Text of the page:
Features

Digital exclusions: mental health and digital life

This article is part of the series:

We are closing our series with a podcast that turns to the absences and missing voices emerging alongside Digital Psy; the lifeworlds and experiences of those not interpellated into digital care. In this podcast, we explore the notion of “digital exclusion”, commonly used to describe the challenges of digital participation in terms of a lack of devices or skills. Here, we approach digital exclusion as an empirical artifact and trace its edge through policy, care provision, technology design, and the everyday.  

The first part focuses on the UK, where we talk to a disability activist and share the highlights of a “theatre of the oppressed” workshop that took place in London. Collectively we produced artistic responses to the theme “digital exclusion” with people who experienced barriers to …

Lectures

Digital Psychedelia: Hidden Experience and the Challenge of Paranoia

This article is part of the series:

Introduction

Over the past 15 years, several groups of researchers have sought to use clinical trials to reintroduce psychedelics to mainstream society, reporting impressive efficacy from trials at university sites such as Johns Hopkins, New York University and Imperial College London, in the treatment of clinical targets such as unipolar depression and anxiety, addiction and post-traumatic stress disorder (PTSD) …

Lectures

Mapping Algorithmic Assumptions: Reflections from a Society for Psychological Anthropology roundtable

This article is part of the series:
Fritz Kahn, Der Mensch als Industriepalast, 1926. Detail. Image in public domain

Introduction: surveil, classify and predict
by Alexa Hagerty and Livia Garofalo

The works distilled by the authors and the discussion offered by Professor Emily Martin presented here were originally part of a roundtable at the Society for Psychological Anthropology 2021 biannual meeting. They seek to map the algorithmic …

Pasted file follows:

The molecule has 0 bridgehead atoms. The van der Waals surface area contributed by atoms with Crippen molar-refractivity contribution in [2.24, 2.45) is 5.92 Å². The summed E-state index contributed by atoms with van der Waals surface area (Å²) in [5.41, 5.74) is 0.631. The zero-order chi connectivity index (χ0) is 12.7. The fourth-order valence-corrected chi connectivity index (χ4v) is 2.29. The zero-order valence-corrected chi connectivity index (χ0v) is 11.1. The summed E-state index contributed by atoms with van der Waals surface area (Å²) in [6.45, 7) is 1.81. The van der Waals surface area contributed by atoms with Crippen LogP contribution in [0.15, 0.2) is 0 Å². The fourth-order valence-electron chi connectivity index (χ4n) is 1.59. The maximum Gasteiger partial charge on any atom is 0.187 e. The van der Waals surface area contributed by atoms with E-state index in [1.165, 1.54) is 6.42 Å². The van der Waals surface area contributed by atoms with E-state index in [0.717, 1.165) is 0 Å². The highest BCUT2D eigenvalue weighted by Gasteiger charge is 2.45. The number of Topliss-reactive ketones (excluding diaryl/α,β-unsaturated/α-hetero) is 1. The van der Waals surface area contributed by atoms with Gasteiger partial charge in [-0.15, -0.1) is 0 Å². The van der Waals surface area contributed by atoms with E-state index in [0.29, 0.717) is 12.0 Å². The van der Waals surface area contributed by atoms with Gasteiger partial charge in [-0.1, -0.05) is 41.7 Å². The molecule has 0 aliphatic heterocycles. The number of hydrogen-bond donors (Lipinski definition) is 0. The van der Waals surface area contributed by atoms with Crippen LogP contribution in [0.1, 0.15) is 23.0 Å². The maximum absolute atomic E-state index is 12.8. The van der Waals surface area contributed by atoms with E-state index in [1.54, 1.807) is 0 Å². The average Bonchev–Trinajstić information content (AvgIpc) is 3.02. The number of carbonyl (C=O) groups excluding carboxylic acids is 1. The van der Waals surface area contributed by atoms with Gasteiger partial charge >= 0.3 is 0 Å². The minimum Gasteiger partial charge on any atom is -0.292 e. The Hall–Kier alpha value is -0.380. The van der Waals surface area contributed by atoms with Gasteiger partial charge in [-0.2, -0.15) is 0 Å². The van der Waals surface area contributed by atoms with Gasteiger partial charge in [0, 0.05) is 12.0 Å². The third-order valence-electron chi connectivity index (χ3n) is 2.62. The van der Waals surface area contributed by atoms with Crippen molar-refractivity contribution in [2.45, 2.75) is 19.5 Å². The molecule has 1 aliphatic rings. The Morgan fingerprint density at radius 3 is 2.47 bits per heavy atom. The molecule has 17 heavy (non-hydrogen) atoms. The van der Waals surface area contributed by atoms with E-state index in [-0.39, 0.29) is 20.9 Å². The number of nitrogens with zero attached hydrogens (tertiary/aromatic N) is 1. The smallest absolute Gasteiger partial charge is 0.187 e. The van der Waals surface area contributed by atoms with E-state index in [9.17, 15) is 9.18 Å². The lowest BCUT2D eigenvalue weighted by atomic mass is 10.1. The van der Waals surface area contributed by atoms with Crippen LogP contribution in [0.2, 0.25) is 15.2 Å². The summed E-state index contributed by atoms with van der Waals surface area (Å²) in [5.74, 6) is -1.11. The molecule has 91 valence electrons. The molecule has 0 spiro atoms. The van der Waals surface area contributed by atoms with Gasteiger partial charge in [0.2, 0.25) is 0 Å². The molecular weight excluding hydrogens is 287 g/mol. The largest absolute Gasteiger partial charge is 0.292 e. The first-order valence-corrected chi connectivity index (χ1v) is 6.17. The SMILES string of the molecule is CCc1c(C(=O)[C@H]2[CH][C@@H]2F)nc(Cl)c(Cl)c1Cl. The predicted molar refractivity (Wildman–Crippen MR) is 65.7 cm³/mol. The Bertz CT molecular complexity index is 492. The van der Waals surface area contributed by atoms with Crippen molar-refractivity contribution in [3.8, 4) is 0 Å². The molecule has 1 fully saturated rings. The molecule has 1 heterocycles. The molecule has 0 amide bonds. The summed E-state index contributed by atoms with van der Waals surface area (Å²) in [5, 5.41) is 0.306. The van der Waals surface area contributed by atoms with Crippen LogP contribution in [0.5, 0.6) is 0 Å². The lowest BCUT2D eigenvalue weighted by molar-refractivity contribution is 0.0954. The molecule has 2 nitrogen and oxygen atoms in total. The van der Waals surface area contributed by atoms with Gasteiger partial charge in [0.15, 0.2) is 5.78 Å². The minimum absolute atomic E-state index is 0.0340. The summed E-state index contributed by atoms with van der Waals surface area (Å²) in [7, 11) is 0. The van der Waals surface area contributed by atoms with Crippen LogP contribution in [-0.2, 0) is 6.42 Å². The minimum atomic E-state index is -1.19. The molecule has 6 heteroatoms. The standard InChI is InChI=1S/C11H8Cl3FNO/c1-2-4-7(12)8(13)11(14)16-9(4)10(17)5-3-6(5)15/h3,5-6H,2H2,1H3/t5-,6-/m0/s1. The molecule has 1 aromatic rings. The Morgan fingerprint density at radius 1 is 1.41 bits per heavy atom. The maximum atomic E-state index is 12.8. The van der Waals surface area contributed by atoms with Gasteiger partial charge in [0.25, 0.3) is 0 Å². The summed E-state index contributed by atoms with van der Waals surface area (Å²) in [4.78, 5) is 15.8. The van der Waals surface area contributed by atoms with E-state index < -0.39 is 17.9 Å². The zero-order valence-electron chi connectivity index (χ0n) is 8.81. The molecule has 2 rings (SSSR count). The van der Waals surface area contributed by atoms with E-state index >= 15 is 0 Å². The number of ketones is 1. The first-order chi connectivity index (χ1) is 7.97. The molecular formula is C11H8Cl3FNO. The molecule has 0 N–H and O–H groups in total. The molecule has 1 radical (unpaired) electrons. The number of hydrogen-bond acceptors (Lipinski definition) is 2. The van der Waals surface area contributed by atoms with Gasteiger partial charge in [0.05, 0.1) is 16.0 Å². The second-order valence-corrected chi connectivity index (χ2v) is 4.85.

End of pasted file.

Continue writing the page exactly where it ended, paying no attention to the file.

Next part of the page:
Books

Alexandra Brewis and Amber Wutich’s Lazy, Crazy, and Disgusting: Stigma and the Undoing of Global Health

Lazy, Crazy, and Disgusting: Stigma and the Undoing of Global Health

Alexandra Brewis and Amber Wutich

Johns Hopkins University Press, 2019. 288 pages.

Background

Dr. Alexandra Brewis & Dr. Amber Wutich—anthropologists at Arizona State Universities School of Evolution and Social Change and The Center for Global Health—make a provocative argument: people at the receiving end of health interventions are stigmatized

Lectures

Mediated Intimacies: Teletherapy and the Changing Face of American Mental Healthcare

This article is part of the series:

“Hello?  Hello? Can you hear me?” 

“I can, but your head is cut off.  I just see your neck.  Can you hear me?”

“Yeah, yeah, I hear you.  There, is that better?  Can you see me now?” 

“Yes, that’s good.”

“Ok, good.  I’m glad I have a head.” 

“Me, too–it makes things much easier.  How have things been for you?”

Such is the awkward start to …

Lectures

Visions of Black Futurity Amidst the Double Pandemic of COVID-19 and Police Brutality

This article is part of the series:

When I ask Willow, an Afro-Puerto Rican young woman in her 20s, if quarantine has helped reduce the stigma of mental illness, she responds:

I think it will because now we have something to compare it to. When we’re talking about having a hard time or feelings of not being able to escape ourselves, we can say, “Well, how was